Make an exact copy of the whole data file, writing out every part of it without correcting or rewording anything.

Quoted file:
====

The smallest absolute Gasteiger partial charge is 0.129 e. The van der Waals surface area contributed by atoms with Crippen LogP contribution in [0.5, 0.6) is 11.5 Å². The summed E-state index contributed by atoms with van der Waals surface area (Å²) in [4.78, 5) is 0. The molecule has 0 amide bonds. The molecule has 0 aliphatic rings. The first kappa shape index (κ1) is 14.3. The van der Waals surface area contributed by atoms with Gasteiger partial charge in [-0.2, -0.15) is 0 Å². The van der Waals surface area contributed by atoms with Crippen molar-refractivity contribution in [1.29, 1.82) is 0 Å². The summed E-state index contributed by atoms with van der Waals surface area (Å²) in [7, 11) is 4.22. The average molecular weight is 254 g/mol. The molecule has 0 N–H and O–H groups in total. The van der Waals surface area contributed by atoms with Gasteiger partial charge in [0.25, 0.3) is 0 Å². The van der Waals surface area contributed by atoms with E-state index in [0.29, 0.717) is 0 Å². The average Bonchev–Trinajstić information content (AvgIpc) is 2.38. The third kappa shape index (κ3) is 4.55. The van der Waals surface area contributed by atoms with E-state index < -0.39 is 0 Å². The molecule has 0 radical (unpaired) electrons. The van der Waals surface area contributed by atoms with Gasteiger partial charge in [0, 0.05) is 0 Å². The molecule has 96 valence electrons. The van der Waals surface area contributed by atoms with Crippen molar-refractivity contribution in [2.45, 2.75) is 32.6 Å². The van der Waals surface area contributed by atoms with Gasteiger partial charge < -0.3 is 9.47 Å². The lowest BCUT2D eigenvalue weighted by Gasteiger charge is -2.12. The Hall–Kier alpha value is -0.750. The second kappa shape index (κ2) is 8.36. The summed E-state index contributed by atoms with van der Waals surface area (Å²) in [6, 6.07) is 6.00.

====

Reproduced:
The smallest absolute Gasteiger partial charge is 0.129 e. The van der Waals surface area contributed by atoms with Crippen LogP contribution in [0.5, 0.6) is 11.5 Å². The summed E-state index contributed by atoms with van der Waals surface area (Å²) in [4.78, 5) is 0. The molecule has 0 amide bonds. The molecule has 0 aliphatic rings. The first kappa shape index (κ1) is 14.3. The van der Waals surface area contributed by atoms with Gasteiger partial charge in [-0.2, -0.15) is 0 Å². The van der Waals surface area contributed by atoms with Crippen molar-refractivity contribution in [1.29, 1.82) is 0 Å². The summed E-state index contributed by atoms with van der Waals surface area (Å²) in [7, 11) is 4.22. The average molecular weight is 254 g/mol. The molecule has 0 N–H and O–H groups in total. The van der Waals surface area contributed by atoms with Gasteiger partial charge in [0.25, 0.3) is 0 Å². The van der Waals surface area contributed by atoms with E-state index in [0.29, 0.717) is 0 Å². The average Bonchev–Trinajstić information content (AvgIpc) is 2.38. The third kappa shape index (κ3) is 4.55. The van der Waals surface area contributed by atoms with E-state index < -0.39 is 0 Å². The molecule has 0 radical (unpaired) electrons. The van der Waals surface area contributed by atoms with Gasteiger partial charge in [0, 0.05) is 0 Å². The molecule has 96 valence electrons. The van der Waals surface area contributed by atoms with Crippen molar-refractivity contribution in [2.45, 2.75) is 32.6 Å². The van der Waals surface area contributed by atoms with Gasteiger partial charge < -0.3 is 9.47 Å². The lowest BCUT2D eigenvalue weighted by Gasteiger charge is -2.12. The Hall–Kier alpha value is -0.750. The second kappa shape index (κ2) is 8.36. The summed E-state index contributed by atoms with van der Waals surface area (Å²) in [6, 6.07) is 6.00.